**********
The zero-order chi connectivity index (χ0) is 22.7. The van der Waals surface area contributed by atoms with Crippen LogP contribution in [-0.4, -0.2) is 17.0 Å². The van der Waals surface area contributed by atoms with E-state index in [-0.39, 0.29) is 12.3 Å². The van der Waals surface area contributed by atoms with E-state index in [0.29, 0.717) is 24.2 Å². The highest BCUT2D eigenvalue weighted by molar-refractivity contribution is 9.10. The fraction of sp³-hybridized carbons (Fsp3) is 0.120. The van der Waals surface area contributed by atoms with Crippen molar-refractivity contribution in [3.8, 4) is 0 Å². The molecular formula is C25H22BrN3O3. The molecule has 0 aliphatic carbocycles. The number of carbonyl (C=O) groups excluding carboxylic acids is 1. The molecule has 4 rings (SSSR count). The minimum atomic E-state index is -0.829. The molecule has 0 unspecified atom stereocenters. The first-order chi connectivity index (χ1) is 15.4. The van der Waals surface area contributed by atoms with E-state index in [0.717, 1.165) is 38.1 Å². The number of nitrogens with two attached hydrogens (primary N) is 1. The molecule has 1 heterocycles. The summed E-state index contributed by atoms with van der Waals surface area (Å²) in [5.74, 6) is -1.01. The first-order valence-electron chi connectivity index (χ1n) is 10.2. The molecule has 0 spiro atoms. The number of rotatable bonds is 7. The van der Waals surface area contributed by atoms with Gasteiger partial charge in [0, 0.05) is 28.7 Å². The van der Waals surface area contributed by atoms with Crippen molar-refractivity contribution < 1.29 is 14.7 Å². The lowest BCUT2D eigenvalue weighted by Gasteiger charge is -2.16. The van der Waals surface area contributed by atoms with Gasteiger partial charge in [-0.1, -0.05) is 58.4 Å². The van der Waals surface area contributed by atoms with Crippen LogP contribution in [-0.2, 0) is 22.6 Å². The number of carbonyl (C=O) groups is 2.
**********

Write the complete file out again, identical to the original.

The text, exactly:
The zero-order chi connectivity index (χ0) is 22.7. The van der Waals surface area contributed by atoms with Crippen LogP contribution in [-0.4, -0.2) is 17.0 Å². The van der Waals surface area contributed by atoms with E-state index in [-0.39, 0.29) is 12.3 Å². The van der Waals surface area contributed by atoms with E-state index in [0.29, 0.717) is 24.2 Å². The highest BCUT2D eigenvalue weighted by molar-refractivity contribution is 9.10. The fraction of sp³-hybridized carbons (Fsp3) is 0.120. The van der Waals surface area contributed by atoms with Crippen molar-refractivity contribution in [3.8, 4) is 0 Å². The molecular formula is C25H22BrN3O3. The molecule has 0 aliphatic carbocycles. The number of carbonyl (C=O) groups excluding carboxylic acids is 1. The molecule has 4 rings (SSSR count). The minimum atomic E-state index is -0.829. The molecule has 0 unspecified atom stereocenters. The first-order chi connectivity index (χ1) is 15.4. The van der Waals surface area contributed by atoms with E-state index in [0.717, 1.165) is 38.1 Å². The number of nitrogens with two attached hydrogens (primary N) is 1. The molecule has 1 heterocycles. The summed E-state index contributed by atoms with van der Waals surface area (Å²) in [5.74, 6) is -1.01. The first-order valence-electron chi connectivity index (χ1n) is 10.2. The molecule has 0 spiro atoms. The number of rotatable bonds is 7. The van der Waals surface area contributed by atoms with Gasteiger partial charge in [0, 0.05) is 28.7 Å². The van der Waals surface area contributed by atoms with Crippen molar-refractivity contribution < 1.29 is 14.7 Å². The lowest BCUT2D eigenvalue weighted by Gasteiger charge is -2.16. The van der Waals surface area contributed by atoms with Gasteiger partial charge in [-0.1, -0.05) is 58.4 Å². The van der Waals surface area contributed by atoms with Crippen LogP contribution in [-0.2, 0) is 22.6 Å². The number of carbonyl (C=O) groups is 2.